When Marianne (played by Noémie Merlant), the heroine of Céline Sciamma’s Portrait of a Lady on Fire, paints, the viewer can feel every dab on the canvas and hear every brushstroke as her workmanlike effort creates a graceful piece of art. After a while, Héloïse (Adèle Haenel), the woman Marianne is painting, sidles up to gaze at what she’s produced. “When do we know it’s finished?” Héloïse asks. “At one point, we stop,” Marianne replies. As the film progresses, artist and subject are drawn into a romance that fuels the former’s talent but, because of 18th-century close-mindedness, is doomed to end. The story’s crucial tension lies in Héloïse’s question: not knowing when that end will come.
Portrait of a Lady on Fire is primarily a romance. But it’s also a film about the deeply personal process of creativity—the pain and joy of making one’s emotions and memories into a work of art. The film is a grand leap forward for Sciamma, already one of France’s most exciting emerging directors. For me, it is the most enthralling cinema experience of the year.
Sciamma’s first three films—Water Lilies (2007), Tomboy (2011), and Girlhood (2014)—were all contemporary tales of adolescence and coming of age in modern France, told with frank sensitivity. Portrait of a Lady on Fire is a level more ambitious, mostly because of its dramatic setting: a remote island off the coast of Brittany in the late 18th century. Marianne, the daughter of a celebrated painter, is brought over from the mainland by a countess (Valeria Golino) who is desperate to marry her daughter Héloïse to a Milanese nobleman. The match requires a portrait, but Héloïse has refused to sit for one, so Marianne is contracted to pose as her companion while secretly painting her from memory.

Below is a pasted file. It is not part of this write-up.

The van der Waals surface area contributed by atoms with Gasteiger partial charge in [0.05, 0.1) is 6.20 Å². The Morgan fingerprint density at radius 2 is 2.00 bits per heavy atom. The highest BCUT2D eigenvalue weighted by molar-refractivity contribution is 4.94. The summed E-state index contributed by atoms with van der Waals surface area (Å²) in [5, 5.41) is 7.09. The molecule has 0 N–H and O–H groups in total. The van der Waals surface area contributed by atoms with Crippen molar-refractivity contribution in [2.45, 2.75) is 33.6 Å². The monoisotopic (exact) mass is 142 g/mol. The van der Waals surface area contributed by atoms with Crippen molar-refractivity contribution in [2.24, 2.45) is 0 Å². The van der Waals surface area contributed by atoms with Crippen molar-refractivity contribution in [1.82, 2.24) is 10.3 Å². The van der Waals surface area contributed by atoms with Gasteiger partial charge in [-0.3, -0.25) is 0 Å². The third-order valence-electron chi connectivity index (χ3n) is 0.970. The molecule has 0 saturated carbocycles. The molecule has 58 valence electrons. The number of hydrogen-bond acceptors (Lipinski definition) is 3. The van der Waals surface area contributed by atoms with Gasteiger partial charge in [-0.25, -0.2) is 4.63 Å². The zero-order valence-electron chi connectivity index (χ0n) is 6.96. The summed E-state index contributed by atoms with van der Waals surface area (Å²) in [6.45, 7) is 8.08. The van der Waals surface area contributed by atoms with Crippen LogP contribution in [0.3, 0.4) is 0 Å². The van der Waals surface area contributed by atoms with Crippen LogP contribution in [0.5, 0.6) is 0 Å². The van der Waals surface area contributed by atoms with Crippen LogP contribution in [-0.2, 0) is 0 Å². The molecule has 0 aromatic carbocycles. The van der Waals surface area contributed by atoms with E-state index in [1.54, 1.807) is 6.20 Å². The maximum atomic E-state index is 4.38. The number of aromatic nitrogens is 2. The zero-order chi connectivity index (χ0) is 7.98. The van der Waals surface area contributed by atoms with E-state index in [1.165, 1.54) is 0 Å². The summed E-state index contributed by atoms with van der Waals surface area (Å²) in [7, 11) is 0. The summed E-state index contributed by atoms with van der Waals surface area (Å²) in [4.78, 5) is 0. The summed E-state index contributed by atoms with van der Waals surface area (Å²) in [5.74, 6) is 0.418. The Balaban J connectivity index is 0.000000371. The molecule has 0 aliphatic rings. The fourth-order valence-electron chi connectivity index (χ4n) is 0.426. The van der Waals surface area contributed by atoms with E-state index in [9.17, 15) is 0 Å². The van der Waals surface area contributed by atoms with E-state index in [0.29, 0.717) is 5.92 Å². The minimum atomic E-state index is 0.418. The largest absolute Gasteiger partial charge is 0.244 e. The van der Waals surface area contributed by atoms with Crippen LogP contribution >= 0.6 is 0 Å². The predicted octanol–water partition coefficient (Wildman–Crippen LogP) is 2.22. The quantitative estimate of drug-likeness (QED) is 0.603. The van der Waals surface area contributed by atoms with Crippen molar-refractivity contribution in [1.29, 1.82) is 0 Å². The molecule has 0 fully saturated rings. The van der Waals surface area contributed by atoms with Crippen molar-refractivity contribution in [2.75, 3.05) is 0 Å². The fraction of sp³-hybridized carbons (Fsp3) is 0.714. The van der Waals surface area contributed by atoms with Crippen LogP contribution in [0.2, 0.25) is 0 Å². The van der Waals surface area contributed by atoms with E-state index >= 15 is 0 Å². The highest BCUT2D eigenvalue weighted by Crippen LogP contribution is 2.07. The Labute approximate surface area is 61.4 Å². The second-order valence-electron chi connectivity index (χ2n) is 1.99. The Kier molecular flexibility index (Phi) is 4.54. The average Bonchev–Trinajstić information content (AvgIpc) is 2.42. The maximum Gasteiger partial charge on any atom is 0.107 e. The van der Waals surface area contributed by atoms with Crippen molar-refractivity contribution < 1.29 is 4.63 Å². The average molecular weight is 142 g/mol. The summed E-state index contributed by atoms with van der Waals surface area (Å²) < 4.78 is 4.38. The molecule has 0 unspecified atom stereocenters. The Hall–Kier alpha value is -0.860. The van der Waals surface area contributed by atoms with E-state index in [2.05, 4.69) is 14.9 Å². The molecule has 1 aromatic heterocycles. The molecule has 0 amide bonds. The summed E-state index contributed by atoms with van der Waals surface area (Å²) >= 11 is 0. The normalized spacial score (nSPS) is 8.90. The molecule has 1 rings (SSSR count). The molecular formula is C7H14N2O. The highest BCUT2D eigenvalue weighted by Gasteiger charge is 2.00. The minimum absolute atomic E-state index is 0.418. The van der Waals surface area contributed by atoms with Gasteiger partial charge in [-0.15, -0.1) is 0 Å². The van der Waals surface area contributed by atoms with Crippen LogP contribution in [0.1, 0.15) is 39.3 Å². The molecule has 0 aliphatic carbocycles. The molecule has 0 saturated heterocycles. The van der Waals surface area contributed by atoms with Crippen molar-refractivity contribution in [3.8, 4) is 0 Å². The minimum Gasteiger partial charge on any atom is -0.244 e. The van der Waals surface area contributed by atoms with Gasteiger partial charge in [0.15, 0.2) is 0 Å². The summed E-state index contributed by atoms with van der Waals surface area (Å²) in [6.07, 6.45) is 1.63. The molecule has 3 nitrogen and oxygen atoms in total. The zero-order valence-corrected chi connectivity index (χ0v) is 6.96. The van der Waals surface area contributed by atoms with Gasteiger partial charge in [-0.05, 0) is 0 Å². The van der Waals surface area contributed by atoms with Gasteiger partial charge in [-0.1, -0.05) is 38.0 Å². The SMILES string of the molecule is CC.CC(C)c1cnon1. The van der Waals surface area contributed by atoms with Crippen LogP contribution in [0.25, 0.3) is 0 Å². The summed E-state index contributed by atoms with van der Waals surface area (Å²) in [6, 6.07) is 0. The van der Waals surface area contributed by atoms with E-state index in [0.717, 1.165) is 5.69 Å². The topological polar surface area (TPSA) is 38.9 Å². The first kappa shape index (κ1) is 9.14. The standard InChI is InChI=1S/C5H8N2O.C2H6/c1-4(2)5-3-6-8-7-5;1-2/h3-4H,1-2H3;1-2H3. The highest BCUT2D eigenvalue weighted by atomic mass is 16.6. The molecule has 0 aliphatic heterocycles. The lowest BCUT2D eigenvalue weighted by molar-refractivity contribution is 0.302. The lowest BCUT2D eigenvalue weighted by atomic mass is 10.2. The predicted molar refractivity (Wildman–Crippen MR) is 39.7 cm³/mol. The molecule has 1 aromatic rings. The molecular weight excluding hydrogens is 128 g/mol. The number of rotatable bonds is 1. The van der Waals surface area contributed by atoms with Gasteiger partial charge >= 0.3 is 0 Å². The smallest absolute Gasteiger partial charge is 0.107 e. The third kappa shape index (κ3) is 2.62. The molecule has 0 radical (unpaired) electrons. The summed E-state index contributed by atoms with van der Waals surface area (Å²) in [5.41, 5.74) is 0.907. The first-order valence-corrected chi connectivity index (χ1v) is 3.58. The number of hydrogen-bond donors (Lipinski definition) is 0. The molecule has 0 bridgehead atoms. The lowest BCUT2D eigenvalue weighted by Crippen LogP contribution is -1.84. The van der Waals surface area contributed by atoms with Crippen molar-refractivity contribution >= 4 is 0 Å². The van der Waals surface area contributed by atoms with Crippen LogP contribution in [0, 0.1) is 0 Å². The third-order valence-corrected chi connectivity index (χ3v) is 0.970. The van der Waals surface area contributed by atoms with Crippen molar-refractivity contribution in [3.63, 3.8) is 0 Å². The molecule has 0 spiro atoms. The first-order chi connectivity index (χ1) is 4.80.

It’s a convoluted setup for a complicated relationship, in which Marianne is compelled to observe every intricacy of Héloïse’s personality and movements in order to capture her spirit in a portrait. Over and over again, the camera switches to Marianne’s point of view as she picks up on subtle things about Héloïse—the way she walks, the way her hair moves, the way she positions her arms as her mood changes—that find their way into Marianne’s painting. Eventually, Héloïse learns the truth about Marianne’s assignment. Meanwhile, the artist’s professional observation turns into something deeper and more tender, an attraction that is deeply felt rather than merely imitated on canvas.
Both Marianne and Héloïse are remarkably free spirits for their era, the former earning her keep as an artist and the latter refusing to submit to her mother’s attempts to marry her off. But their independence is itself confined; their relationship can flourish on this remote island, but would never be condoned by the outside world. So Portrait of a Lady on Fire becomes an elegy for passion burning brightly before it’s snuffed out, and a demonstration of how art can memorialize that depth of feeling.
At one point in the film, Marianne, Héloïse, and the countess’s maid Sophie (Luàna Bajrami) read the tragic myth of Orpheus and Eurydice, in which Orpheus nearly succeeds in rescuing his true love from the underworld but traps her there forever when he turns around for one last look at her. Sophie is outraged at his foolishness, but Héloïse understands. He’s picking the cherished memory of his partner over an uncertain future—a sad choice but an undeniably poetic one.
Though the mythic forces of the underworld are not at work in this film, the practical impossibilities of Marianne and Héloïse’s romance function as a similarly insurmountable barrier. Despite this undertone of sadness, the script and the central performances are alive with desire and delight—there’s energy pouring out of every scene Marianne and Héloïse have together. In a film told with sweeping visual scope, Sciamma plunges the viewer into a story and setting of the deepest intimacy. The final result is invigorating but tragic, a snapshot of the inevitable, painfully beautiful ending that Marianne predicted.